Most importantly, there is no question that some sort of thermal event occurred in Kansas after the deposition of Permian sediments, probably during the Cretaceous. The Riley County kimberlites were probably intruded about 100 m.y. ago (Brookins, 1970). Even though kimberlites are a relatively low-temperature type of igneous intrusion, they establish a path for hot fluids from the mantle. While the kimberlites themselves probably do not bring along sufficient heat from the mantle to cook large amounts of petroleum, no one knows how much hot fluid entered the crust during the few million years following kimberlite intrusion. The intrusion of kimberlites implies high fluid pressures for a period of time in the mantle prior to the actual intrusion. For a period of time after the intrusion, fluid flow must occur within the mantle to reestablish equilibrium. This allows for fluid penetration into the crust for some indeterminate length of time following initial intrusion.
Kimberlite swarms worldwide typically occur as groups of dozens of intrusions rather than as a small group like the six known occurrences in Riley County. This suggests that there may be many more kimberlites in the north-central and northeastern parts of Kansas that have not yet been discovered. There is potentially a large amount of heat in isolated localities that could have come into the upper crust episodically during the Cretaceous.
Further evidence of a thermal event in Kansas during Cretaceous time comes from two sources. The Rose dome in Woodson County has an occurrence of Precambrian granite intruded into Pennsylvanian sediments, indicating high-pressure intrusion in the solid state. The nearby Hills Pond peridotite, which is intruded into the same sediments, again represents mantle-type material that is intruded into the upper crust. These events are also thought to be Cretaceous in age (Zartman et al., 1967).
Possible indirect evidence for a larger thermal event in the area of the basin comes from a proposed mantle hot spot traced west to east across North America (Crough et al., 1980). They proposed that most, if not all of the world's kimberlites are related to the passage of the emplacement area over the top of a mantle plume (hot spot). They believe that the kimberlites in North America become generally younger to the east because of the westward passage of the continent over the top of a hot spot or plume (Morgan, 1972) that is fixed in place in the deep mantle. The proposed hot spot is now beneath the Bermuda area in the Atlantic ocean.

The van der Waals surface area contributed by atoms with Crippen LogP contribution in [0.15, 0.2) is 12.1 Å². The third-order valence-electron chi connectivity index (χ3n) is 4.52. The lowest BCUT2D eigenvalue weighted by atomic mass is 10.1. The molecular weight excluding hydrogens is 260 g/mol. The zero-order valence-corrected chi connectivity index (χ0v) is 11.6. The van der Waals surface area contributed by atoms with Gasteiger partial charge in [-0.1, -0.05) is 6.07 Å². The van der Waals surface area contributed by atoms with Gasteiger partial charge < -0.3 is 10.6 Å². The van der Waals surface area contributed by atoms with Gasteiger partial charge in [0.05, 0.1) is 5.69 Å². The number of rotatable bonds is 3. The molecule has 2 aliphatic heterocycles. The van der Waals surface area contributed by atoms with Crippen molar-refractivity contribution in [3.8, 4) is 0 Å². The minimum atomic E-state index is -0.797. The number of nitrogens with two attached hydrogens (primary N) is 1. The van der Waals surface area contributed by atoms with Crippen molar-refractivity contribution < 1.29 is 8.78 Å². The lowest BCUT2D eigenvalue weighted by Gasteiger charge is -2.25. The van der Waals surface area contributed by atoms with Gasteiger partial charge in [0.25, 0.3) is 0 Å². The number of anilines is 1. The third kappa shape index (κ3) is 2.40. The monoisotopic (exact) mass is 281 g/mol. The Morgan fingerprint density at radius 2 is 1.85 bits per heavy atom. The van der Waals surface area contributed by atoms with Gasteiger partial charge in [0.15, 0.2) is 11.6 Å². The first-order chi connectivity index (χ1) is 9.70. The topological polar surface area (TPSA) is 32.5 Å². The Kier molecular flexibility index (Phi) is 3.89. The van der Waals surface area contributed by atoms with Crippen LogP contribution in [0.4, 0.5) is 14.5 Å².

The passage of a mantle hot spot beneath eastern Kansas would have taken on the order of 10 m.y., depending upon the effective diameter of the hot spot and the tectonic velocity of the North American continent relative to the hot spot. While the Riley County kimberlites are concrete evidence of the thermal event, the proposed hot-spot track should be considered as intriguing but tentative evidence at this point.
The hydrocarbons of the basins have been studied in a very preliminary manner by A. C. Cook, who examined vitrinite reflectance of some well samples in the two basins as well as in other parts of Kansas. The oil-generation zone for vitrinite reflectance is commonly thought to be 0.5-1.0%, although some oil has been found in both Germany and Australia where vitrinite reflectances as high as 1.3% were present in rock samples. Cook had samples from limited vertical extent of the rock section, so no indication of vertical rank is available. The following quote sums up the preliminary work of Cook (1977): "From preliminary information obtained on vitrinite reflectivity, it appears probable that a large part of the Pennsylvanian succession in northeast Kansas is too immature for oil to have been generated."
Again, we come back to the fact that some oil has been generated and produced in the two basins. I have proposed above that localized heating during a Cretaceous thermal event formed some small deposits of petroleum. Let us look at the ramifications of this proposed explanation in terms of future oil exploration.
To some degree, the hypothesis set forth in the previous section is testable in practice. It suggests that oil should be found in or near localities where permeability (or at least fractured rock) exists in the crystalline basement, providing pathways toward the surface for fluids from the crust and upper mantle. We should then expect to find oil associated with kimberlites and/or major fault zones, at least in the general sense.